What is the true value of an Oligo synthesiser?
This is the first time we have had such equipment in the country. Economically, a lot of life science researchers have to import the design they have made either on their phones and are required to do some test diagnosis abroad. They pay in foreign currencies for the tests and shipping back to Nigeria, incurring cost and time up to three weeks. There’s also the risk of design errors, hence the process has to be repeated all over.

One clear advantage is that researchers can save time by sending that data and samples to NIMR. We will run the results and send back to them, regardless of the part of Nigeria it is being sent from, it is still better than sending from Nigeria to the US-China. Naira denominated payments will reduce the burden on the Naira and save some foreign currencies. Now the dollar is 500+ to the Naira, and you can imagine if someone has to look for dollars to send abroad maybe twice or thrice to be able to produce or even progress in one experiment. Perhaps if you pay in Naira, there will be less pressure on the researchers and the funds that are available.

What else is the Oligo synthesiser valuable for?
The Oligo synthesiser is useful in a lot of life science experiments, especially in genomic research, which is the engine all over the world, with regards to personalised medicine and similar initiatives. An instrument like that is essential to produce what we call primals and probes, which is an artificial part of a natural element.

So, they design the artificial part and get it produced by the Oligo synthesiser so that they can simulate the natural element. Take any virus for example and design a part of the virus and bring it back to use to develop a disease for example, diabetes, so that when you use that diabetes device to test, it picks that part of the virus and reproduces the disease. It could also be used to design a particular part of the virus and can look at whether a drug you are accessing can target that particular function.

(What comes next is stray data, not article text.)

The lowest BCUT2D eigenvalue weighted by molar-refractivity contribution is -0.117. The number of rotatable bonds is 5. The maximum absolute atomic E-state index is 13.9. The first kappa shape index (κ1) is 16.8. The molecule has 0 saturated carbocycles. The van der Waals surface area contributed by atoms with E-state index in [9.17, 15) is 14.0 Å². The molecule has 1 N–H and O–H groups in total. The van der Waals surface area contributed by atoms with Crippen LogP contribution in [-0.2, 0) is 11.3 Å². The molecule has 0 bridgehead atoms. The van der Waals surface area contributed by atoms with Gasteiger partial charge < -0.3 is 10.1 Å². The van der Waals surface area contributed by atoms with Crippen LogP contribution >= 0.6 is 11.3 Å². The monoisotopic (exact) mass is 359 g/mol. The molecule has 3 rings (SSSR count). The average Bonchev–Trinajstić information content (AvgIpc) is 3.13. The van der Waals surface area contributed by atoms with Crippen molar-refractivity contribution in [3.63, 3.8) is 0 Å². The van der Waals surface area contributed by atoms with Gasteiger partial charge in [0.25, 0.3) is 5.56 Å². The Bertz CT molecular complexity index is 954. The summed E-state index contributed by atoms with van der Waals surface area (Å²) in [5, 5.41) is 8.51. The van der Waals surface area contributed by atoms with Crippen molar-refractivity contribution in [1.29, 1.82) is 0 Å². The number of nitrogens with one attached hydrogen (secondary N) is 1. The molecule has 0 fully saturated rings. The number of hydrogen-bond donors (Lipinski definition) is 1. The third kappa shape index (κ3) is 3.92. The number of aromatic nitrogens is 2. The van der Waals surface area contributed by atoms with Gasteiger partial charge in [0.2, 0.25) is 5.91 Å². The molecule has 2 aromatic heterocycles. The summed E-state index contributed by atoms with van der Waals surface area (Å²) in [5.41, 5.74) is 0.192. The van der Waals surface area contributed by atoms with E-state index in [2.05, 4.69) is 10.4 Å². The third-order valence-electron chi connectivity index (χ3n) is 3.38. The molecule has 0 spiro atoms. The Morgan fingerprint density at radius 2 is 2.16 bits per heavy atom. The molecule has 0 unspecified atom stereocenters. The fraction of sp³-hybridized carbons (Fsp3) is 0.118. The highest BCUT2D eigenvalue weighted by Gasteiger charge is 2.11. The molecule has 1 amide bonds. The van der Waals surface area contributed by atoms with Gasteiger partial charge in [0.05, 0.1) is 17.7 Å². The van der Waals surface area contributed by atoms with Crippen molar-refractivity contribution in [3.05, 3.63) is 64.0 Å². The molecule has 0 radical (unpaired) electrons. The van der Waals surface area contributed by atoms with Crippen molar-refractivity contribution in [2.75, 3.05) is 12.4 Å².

How are you able to successfully measure and evaluate the context of programmes focused on care delivery and health system strength?
The ability to measure the strength of the health care system and its deliverables is in the realms of the social scientist and the monitoring and evaluation group who look at what the system can do, what is deficient in the system, and what the system is required by creating a timeline using a previous work plan that has been developed for the project.

Health system strengthening has to do with full capacity development, equipment, assessment, functionality and the special areas that can be incorporated into the system to improve the deliveries in the healthcare system. So that should be an ongoing process and access what has been deficient to determine where t to go in future.